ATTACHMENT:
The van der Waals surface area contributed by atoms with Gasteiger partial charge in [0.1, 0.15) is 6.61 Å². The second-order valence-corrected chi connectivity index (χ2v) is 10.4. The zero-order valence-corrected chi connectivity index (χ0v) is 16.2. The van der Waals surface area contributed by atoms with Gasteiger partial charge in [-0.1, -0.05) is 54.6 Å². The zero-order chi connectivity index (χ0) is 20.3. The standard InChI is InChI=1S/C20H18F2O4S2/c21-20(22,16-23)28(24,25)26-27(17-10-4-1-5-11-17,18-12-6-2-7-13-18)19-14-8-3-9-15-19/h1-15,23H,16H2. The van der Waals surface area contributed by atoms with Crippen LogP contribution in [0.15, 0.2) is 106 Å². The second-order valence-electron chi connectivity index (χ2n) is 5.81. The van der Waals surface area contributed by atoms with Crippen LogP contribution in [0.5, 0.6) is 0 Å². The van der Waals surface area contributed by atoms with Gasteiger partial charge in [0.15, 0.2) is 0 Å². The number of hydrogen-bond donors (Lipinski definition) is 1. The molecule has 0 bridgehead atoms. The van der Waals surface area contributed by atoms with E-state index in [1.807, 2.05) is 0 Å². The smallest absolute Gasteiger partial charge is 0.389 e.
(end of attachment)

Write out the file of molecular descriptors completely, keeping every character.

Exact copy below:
The van der Waals surface area contributed by atoms with Gasteiger partial charge in [0.1, 0.15) is 6.61 Å². The second-order valence-corrected chi connectivity index (χ2v) is 10.4. The zero-order valence-corrected chi connectivity index (χ0v) is 16.2. The van der Waals surface area contributed by atoms with Gasteiger partial charge in [-0.1, -0.05) is 54.6 Å². The zero-order chi connectivity index (χ0) is 20.3. The standard InChI is InChI=1S/C20H18F2O4S2/c21-20(22,16-23)28(24,25)26-27(17-10-4-1-5-11-17,18-12-6-2-7-13-18)19-14-8-3-9-15-19/h1-15,23H,16H2. The van der Waals surface area contributed by atoms with Crippen LogP contribution in [0.15, 0.2) is 106 Å². The second-order valence-electron chi connectivity index (χ2n) is 5.81. The van der Waals surface area contributed by atoms with Crippen LogP contribution in [0.5, 0.6) is 0 Å². The van der Waals surface area contributed by atoms with Gasteiger partial charge in [0.15, 0.2) is 0 Å². The number of hydrogen-bond donors (Lipinski definition) is 1. The molecule has 0 bridgehead atoms. The van der Waals surface area contributed by atoms with E-state index in [1.807, 2.05) is 0 Å². The smallest absolute Gasteiger partial charge is 0.389 e.